|Chennai||Rs. 28730.00 (1.13%)|
|Mumbai||Rs. 29740.00 (-0.13%)|
|Delhi||Rs. 29200.00 (0%)|
|Kolkata||Rs. 29350.00 (0%)|
|Kerala||Rs. 28000.00 (0%)|
|Bangalore||Rs. 28400.00 (0%)|
|Hyderabad||Rs. 28470.00 (-0.11%)|
Even as sales have moderated sharply in the world’s second largest motorcycle market, demand for scooters has grown in strong double digits between April and August this financial year. The robust growth rates the segment has posted over the last five years have evoked renewed interest among two-wheeler manufacturers who are introducing new products to tap into the category.
While Piaggio drove in the iconic Vespa targeting consumers at the upper end of the price spectrum, Hero MotoCorp launched the Maestro for the urban male customer earlier this year. The latest in the fray is Japanese auto major Yamaha Motor Corporation (YMC), who with the Ray now hopes to stir the young female buyer.
The scooter category, which accounted for about 11 per cent of total demand at approximately 9,00,000 units in 2006, has grown rapidly over the last five years to reach about 18 per cent of the total market at around 2.4 million units in 2011. Honda Motorcycle and Scooter India (HMSI), with models such as Activa and Dio, have a lion’s share of over 50 per cent in the category. Though Yamaha has scooters such as Neo, Fino, and Spark in its global portfolio which it sells mostly in south-east Asian countries, the company decided to design and develop the Ray specifically for the market in India.
Roy Kurian, national business head, Indian Yamaha Motor says, “Unlike in the 1960-1970s, majority of scooters users today are women. When we started developing the product three years back, we realized that there are many products available in the market. Existing products will not do. So our R&D team came down from Japan to design a product which would specifically cater to the needs of the dynamic young Indian woman.” Nearly 30 per cent of the 2.56 million scooters sold in the country are bought by women, the remaining sales come in from products designed for family usage.
The in-house studies done by the R&D team, informs Kurian, revealed four key findings that were incorporated in the concept product. “Our survey showed that Indian women wanted a scooter with enhanced design and styling, improved storage capacity, good acceleration and mileage and lower ground clearance to rest their feet in traffic while riding.”
After three years of developmental work, the Ray was finally introduced with a price tag of Rs 46,000 in Hyderabad in the middle of last month. The company roped in actor Deepika Padukone as brand ambassador and associated itself with Femina Miss India to strengthen brand appeal. Interestingly, in recent times, while two wheeler companies have roped in male actors to promote motorcycle brands, manufacturers have signed on female actors to endorse scooters. Latest in point is Mahindra Two Wheelers who have associated with Kareena Kapoor to generate awareness about the Duro, Rodeo and Flyte.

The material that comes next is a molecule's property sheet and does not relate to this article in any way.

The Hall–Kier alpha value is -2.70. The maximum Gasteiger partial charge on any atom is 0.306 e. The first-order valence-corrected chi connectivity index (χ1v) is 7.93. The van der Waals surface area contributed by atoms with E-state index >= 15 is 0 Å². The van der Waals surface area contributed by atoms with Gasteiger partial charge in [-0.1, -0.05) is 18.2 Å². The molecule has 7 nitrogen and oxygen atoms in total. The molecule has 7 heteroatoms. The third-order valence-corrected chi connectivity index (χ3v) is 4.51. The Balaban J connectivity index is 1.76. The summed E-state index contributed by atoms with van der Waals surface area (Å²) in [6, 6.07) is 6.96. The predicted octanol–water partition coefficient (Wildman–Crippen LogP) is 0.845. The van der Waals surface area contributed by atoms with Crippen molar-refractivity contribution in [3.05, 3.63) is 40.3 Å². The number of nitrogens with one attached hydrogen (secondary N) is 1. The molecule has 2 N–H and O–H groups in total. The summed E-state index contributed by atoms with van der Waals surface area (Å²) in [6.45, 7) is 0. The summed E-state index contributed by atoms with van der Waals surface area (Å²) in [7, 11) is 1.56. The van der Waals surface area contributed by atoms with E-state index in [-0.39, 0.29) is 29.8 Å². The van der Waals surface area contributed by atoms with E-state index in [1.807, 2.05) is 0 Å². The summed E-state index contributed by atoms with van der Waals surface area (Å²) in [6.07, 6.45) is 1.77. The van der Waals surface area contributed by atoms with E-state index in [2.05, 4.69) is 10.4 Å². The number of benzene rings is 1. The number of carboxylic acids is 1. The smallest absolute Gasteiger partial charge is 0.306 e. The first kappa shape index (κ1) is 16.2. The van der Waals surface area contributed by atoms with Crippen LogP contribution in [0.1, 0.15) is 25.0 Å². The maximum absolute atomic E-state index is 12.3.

“In the scooter segment, there is not much distinction in the products and technology being offered by the different two-wheeler companies. The companies are therefore trying to innovate on marketing initiatives by roping in brand ambassadors, trying to address specific consumer sets be it working women or urban male buyers or college girls through promotional campaigns”, says V G Ramakrishnan, senior director (automotive practice), Frost & Sullivan.
Ramakrishnan’s contention is probably strengthened by the fact that though Yamaha is targeting women in the age group of 16-24 years with the Ray, in the initial round of bookings (7,000 bookings within two weeks of launch), purchase orders were also placed by men who opted for the less ‘ girlish’ colour’. The company is hopeful that it would be hawk at least 45,000-50,000 units before the close of the calendar year.
An analyst at a leading advisory firm who did not want to be identified, however, informs, “It may prove difficult for Yamaha to make a dent in the domestic market. Yamaha has scooters with larger wheelbase globally, but the product they have introduced in India is not distinctive from those of competitors. Honda had revived the gearless scooter segment in the country and the brand appeal is so strong that the market share of their closest rival in the category is a third of Honda’s.”
Data available with SIAM show Hero Pleasure sold around 35,000 units every month last year as compared to average monthly sales of over 100,000 units of Honda Activa.
Kurian says Yamaha is eyeing a share of 20 per cent in the scooters’ segment by 2016.
“We will have production volume of two million units in 2016. Scooters will contribute 30 per cent to our overall sales, the 150 cc models will account for 40 per cent and the remaining numbers will come in from entry-level motorcycles”, Hiroyuki Suzuki, CEO and MD, Indian Yamaha Motor says.